Page 2 Staff
Bill Bryson is one of the world's most popular and entertaining travel writers. The son of a Des Moines sportswriter, he's written wonderfully descriptive and usually hilarious books on his travels in the United States ("The Lost Continent"), along the Appalachian Trail ("A Walk in the Woods"), in England ("Notes from a Small Island"), Europe ("Neither Here Nor There"), Australia ("In a Sunburned Country"), Africa ("Bill Bryson's African Diary") and his return to America ("I'm a Stranger Here Myself"). His latest book, however, takes him across a much grander map.
"A Short History of Nearly Everything" explains how the universe started and how we got here as a species -- only in Bryson's usual breezy and completely engaging style. If our high school teachers made science as fun and entertaining as Bryson does, we'd have a lot more science majors in college, a lot more scientists in the real world and we might even have a college football ranking system that makes sense.
Page 2's Jim Caple caught up to Bryson to ask for his thoughts on sports across the globe, his memories of Ernie Banks and why rooting for the Red Sox is infinitely nobler than rooting for the Yankees ...
1. Which do you think is more difficult to explain: how the universe began and how we got here or baseball to Europeans?
Bryson: Oh, explaining baseball to the Europeans. Especially the English. Because they're convinced that their children's game of rounders is what baseball grew out of. So to them baseball is a children's game. They understand the principles of it but what they can't understand is the glory of it. Compared to that, explaining the creation of the universe is amazingly simple.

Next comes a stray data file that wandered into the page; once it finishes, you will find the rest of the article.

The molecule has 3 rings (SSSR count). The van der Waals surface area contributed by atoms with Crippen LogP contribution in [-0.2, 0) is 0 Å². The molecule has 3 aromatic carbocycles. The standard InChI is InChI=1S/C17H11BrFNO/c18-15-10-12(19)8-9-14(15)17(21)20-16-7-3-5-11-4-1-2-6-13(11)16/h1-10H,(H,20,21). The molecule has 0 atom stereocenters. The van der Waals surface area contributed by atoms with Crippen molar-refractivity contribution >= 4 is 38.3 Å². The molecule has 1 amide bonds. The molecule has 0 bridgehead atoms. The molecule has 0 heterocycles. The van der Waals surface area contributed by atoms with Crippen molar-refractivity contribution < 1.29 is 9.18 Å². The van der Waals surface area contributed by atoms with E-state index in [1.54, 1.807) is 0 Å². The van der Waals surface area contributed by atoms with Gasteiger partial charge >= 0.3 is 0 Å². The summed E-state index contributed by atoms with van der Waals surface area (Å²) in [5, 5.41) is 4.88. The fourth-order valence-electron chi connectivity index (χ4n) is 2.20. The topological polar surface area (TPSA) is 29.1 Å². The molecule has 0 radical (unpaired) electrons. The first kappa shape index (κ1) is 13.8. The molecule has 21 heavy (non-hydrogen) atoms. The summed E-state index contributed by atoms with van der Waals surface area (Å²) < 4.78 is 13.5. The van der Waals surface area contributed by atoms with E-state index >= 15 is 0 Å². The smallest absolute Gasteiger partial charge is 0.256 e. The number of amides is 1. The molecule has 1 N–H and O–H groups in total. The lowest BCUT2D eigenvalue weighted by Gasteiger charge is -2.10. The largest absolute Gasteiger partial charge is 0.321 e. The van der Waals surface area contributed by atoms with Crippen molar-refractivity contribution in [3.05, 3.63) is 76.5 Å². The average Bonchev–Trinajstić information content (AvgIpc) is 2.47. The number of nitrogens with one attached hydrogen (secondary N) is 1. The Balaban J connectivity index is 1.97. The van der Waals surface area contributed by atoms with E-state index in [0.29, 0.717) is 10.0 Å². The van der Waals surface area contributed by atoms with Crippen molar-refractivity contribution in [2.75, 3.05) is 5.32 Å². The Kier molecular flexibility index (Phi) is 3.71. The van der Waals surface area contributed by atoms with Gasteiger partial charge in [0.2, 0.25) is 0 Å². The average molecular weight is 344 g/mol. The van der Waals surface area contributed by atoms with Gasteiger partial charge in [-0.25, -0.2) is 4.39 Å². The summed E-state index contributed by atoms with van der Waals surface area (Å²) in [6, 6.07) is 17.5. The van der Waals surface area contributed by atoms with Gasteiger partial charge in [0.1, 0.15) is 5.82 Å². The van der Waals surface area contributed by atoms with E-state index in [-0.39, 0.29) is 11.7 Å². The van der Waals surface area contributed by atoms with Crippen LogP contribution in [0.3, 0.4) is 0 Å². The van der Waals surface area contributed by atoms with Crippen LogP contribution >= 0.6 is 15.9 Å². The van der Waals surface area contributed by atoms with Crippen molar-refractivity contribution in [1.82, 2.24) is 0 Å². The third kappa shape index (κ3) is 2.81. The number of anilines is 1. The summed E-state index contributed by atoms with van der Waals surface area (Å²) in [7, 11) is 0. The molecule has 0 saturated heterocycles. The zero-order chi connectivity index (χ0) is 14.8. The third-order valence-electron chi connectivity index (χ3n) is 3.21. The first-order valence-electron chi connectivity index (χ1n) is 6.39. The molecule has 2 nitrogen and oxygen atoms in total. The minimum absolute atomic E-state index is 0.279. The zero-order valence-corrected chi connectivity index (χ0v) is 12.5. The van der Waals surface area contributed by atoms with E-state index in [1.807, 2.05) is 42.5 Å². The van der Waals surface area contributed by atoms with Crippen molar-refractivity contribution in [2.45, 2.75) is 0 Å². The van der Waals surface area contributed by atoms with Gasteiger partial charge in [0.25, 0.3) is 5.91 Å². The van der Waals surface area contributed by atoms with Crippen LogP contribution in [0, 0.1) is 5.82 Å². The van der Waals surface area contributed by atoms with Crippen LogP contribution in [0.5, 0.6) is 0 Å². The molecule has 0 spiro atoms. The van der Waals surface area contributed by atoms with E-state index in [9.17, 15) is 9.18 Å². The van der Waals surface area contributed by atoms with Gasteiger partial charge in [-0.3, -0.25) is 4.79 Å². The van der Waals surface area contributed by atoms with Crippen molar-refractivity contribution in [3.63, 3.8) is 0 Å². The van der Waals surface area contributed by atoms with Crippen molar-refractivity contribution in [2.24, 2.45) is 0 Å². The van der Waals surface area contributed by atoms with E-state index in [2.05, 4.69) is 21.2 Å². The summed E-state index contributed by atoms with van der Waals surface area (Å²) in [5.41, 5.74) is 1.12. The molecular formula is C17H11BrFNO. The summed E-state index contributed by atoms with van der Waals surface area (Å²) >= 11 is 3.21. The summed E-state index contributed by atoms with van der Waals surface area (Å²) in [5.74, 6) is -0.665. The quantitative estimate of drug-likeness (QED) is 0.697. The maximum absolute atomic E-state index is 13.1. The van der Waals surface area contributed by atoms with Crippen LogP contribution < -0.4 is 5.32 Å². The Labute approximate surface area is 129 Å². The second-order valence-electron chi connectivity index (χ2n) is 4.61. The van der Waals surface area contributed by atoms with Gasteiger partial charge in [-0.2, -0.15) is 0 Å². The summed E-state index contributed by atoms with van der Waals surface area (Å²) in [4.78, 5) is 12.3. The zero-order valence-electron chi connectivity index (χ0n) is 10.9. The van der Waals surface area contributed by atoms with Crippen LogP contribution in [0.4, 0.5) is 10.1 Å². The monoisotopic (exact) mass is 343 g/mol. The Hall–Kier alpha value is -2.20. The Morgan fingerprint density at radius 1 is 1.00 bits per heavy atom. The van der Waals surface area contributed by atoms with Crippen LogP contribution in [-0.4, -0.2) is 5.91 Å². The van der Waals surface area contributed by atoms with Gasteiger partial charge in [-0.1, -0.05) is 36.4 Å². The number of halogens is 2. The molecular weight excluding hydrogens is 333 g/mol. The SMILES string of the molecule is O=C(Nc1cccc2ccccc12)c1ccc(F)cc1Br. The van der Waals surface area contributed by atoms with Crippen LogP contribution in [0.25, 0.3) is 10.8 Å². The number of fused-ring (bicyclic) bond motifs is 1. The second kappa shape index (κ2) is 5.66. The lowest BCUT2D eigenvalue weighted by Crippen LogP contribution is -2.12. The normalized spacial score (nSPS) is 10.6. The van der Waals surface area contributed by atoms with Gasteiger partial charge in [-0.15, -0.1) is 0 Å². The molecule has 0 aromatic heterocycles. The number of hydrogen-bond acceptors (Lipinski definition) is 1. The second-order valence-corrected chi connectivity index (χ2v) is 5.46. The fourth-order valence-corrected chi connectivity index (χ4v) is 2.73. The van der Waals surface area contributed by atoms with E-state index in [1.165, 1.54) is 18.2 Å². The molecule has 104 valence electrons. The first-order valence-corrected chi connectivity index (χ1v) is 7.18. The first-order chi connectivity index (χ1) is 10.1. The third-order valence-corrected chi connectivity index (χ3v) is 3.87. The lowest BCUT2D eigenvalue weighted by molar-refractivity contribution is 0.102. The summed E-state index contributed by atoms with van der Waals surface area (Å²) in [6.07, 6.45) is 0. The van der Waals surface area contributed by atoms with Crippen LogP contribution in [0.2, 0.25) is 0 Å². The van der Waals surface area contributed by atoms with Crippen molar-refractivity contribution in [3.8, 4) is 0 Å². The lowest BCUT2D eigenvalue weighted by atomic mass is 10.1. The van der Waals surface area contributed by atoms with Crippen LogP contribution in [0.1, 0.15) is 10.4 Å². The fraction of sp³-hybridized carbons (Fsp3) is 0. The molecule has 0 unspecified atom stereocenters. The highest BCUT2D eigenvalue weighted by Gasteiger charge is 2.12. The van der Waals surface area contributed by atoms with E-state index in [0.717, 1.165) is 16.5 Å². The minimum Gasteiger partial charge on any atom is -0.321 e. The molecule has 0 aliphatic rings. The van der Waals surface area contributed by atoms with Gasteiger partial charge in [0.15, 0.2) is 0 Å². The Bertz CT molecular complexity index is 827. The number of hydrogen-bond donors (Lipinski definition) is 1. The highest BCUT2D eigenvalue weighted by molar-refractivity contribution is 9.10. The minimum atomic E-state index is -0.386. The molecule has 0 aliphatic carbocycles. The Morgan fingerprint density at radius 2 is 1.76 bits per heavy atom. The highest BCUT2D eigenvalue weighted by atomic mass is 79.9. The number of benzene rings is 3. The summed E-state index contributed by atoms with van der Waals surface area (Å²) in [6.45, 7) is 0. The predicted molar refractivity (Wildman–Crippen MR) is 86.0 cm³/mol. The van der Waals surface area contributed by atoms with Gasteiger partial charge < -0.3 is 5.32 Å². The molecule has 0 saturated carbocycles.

2. You lived in England 20 years, you wrote a best-selling book about your travels in Europe, you wrote a best-seller about your travels in Australia. You now have a book that promises a short history of everything. So tell me this: Why the hell does the rest of the world like soccer so much?
Bryson: Now you're just trying to sucker me into the same trap as the baseball question.
I've actually come to think of soccer as a great sport. Baseball is the game I love but I do feel we in America have really short-changed ourselves because we miss out on the world's biggest sports spectacle and we don't really appreciate it. And it's kind of a shame. I went to the World Cup last summer in South Korea and Japan, and in a way, it was bad to be there because I was cheering for European teams more or less by default. It's a great international spectacle and most of the U.S. doesn't pay much attention to it. I know we pay more attention to it than we used to but the average American still couldn't tell you what was going on.